Many of us are familiar with the term “probiotics” which represent the sum of the beneficial bacteria populating our digestive tract and contributing to immunity, nutrient absorption, and good gastrointestinal health.
Less, in my experience, have a full understanding of what the word “prebiotic” means.
Prebiotics are aptly named as such because they are, in essence, food for probiotics.
Their presence in our digestive system supports the growth and flourishing of the healthy gut bacteria that we have all come to appreciate as essential for good health.
The Food & Agricultural Organization Of The United Nations (FAO) formally describes prebiotics as follows:
Which is essentially a slightly more technical definition of the one I just provided.
But how exactly do they function and where do they come from?
These are the questions today’s article will seek to explore.
Where Do We Find Prebiotics?
Just like the bacterial populations, they serve to nourish, there is great variety when it comes to sources of prebiotics.
Perhaps the most well studied that occur naturally in food include:
Beta-glucan: Perhaps most famous for beneficial effects on blood sugar and blood cholesterol, Beta-glucan is a soluble prebiotic fibre found in great supply in cereal grains like oatmeal and barley.
Fructan-based compounds: The allium group of vegetables, including onions, garlic, and leeks, are perhaps the most well known of the Fructan-based prebiotic fibres. Also known for their sulfur-rich antioxidant compounds, foods in this category are not always well tolerated by those living with IBS or GERD.
GOS: Formerly known as Galacto-oligosaccharides, this group of prebiotic fibres are found in good supply in the legume family of foods (lentils, chickpeas, soy). The health benefits of these foods are well known, even if they are not always well-tolerated in large quantities due to their propensity to lead to flatulence.
Isomaltooligosaccharides: This grouping of prebiotic compounds are found in foods that might surprise you including honey, miso and soy sauce.
Maltodextrin: Found naturally occurring in foods such as corn, rice, and potatoes, maltodextrin is also a common additive used in the food industry.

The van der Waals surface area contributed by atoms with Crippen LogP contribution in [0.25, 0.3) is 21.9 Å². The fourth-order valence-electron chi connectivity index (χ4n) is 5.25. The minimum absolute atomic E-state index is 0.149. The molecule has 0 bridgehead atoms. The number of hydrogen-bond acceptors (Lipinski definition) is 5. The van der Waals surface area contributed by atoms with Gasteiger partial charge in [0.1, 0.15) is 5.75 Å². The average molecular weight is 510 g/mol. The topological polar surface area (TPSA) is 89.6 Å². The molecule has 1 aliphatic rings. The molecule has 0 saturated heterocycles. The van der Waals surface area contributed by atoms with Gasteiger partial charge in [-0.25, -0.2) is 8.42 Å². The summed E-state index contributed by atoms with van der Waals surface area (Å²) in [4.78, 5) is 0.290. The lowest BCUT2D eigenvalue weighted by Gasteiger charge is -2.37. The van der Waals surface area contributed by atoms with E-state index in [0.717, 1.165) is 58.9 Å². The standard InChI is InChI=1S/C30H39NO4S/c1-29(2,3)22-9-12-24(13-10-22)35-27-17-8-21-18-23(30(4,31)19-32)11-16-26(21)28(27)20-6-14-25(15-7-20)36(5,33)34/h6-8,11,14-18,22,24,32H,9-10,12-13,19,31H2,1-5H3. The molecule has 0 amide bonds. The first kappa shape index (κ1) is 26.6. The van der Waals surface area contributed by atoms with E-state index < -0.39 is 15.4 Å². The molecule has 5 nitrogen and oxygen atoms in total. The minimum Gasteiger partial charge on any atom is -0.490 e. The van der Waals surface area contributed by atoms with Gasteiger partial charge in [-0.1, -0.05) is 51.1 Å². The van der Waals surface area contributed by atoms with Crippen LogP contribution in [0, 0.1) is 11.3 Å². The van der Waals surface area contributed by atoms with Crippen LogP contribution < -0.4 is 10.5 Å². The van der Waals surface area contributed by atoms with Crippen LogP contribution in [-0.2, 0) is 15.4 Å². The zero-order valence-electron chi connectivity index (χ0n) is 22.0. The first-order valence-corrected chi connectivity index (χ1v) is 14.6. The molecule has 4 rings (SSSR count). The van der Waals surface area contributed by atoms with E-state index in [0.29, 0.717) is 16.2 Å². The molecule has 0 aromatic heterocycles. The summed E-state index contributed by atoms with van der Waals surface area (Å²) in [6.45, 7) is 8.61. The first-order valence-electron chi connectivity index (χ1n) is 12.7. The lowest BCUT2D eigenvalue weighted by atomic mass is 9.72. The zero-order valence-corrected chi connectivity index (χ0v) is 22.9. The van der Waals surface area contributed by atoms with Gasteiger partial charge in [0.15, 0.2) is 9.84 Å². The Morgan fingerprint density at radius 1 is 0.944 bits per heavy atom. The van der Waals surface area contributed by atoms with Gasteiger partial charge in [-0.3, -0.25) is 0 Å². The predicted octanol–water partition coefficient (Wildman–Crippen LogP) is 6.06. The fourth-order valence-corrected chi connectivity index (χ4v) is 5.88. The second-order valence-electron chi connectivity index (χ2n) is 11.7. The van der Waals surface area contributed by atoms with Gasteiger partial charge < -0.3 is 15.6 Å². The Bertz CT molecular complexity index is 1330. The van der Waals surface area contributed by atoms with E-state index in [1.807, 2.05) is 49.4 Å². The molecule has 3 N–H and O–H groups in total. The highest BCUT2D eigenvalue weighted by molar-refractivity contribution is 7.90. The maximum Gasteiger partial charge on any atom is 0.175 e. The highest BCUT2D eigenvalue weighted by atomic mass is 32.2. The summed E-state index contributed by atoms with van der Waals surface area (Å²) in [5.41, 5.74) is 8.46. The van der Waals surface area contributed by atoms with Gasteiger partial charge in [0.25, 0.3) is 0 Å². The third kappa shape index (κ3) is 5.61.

Xylooligosaccharides ( XOS): Known as XOS for short, these compounds are yet another naturally occurring and emerging prebiotic fibre which tends to be found in fruits and vegetables.
In addition to these natural sources of prebiotics, there are a number of supplemental products that contain these fibers isolated from their food source.
Although consuming them in whole food form offers a number of advantages, some individuals may opt for supplementation.
The top selling prebiotic products currently selling on Amazon can be found here.
Each of these prebiotic compounds interact with your gut bacteria in a slightly different but generally beneficial way.
It’s important to understand that there are a wide variety of sources of these compounds because certain individuals with gastrointestinal issues like IBS may not be able to consume all of the foods on this list.
Yet the presence of these compounds in your diet, and as much variety as you can get, is important for reasons I’m about to explain.
How They Help
The fermentation of the various types of prebiotic compounds mentioned above lead to the creation of different types of signaling molecules known as short-chain fatty acids.
There are many different types of short-chain fatty acids, and the three most common are acetate, propionate, and butyrate.
Each of these compounds act uniquely as anti-inflammatory messengers in the digestive tract and contribute to a gut environment that is less conducive to the growth of harmful bacteria.
That’s why when it comes to prebiotics and gut health, variety really is the spice of life.
And the benefits don’t end there.
Prebiotics, Gut Microbiota & Human Health
I mentioned earlier in the piece that prebiotics serve as “food” for the healthy bacteria of your gut.
Guess what happens when these healthy bacteria (such as the well studies Bifidobacteria and Lactobacilli) are properly fed?
They proliferate and outcompete harmful bacterial populations.
This ultimately leads to a much healthier gut microbiome, which is increasingly thought to be fundamental to be human health and flourishing.
As we might expect, when you compare individuals with diets high in prebiotic fibres (Mediterranean diet) vs those low in prebiotic fibres (Western diet) there are significant differences in the populations of beneficial vs detrimental gut bacteria.
There are obviously big problems with this as many human illnesses both within and beyond the digestive tract have been increasingly linked with a state known as dysbiosis where your gut may be populated by more “unhealthy” bacteria than it should.
Given all the evidence we have between the relationship between the gut microbiome and diet quality, it is never too late to modify your intake in order to have a positive effect on the state of your digestive tract.
My hope is that you will leave today’s article having found at least a few food sources of prebiotic fibres that you can more regularly incorporate and tolerate in your diet, and in doing so take your gut and overall health to the next level.
When utilized correctly and in a way that fits your needs, there are a number of tangible short-term benefits to increasing the prebiotic content of your diet beyond just long-term health.
- Improved bowel movement frequency/regularity
- Potential improvements to symptoms of constipation and/or diarrhea
- Improvements in blood sugar and blood cholesterol levels
All the best and I sincerely hope today’s article has helped!
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 Prebiotics – an added benefit of some fibre types https://onlinelibrary.wiley.com/doi/10.1111/nbu.12366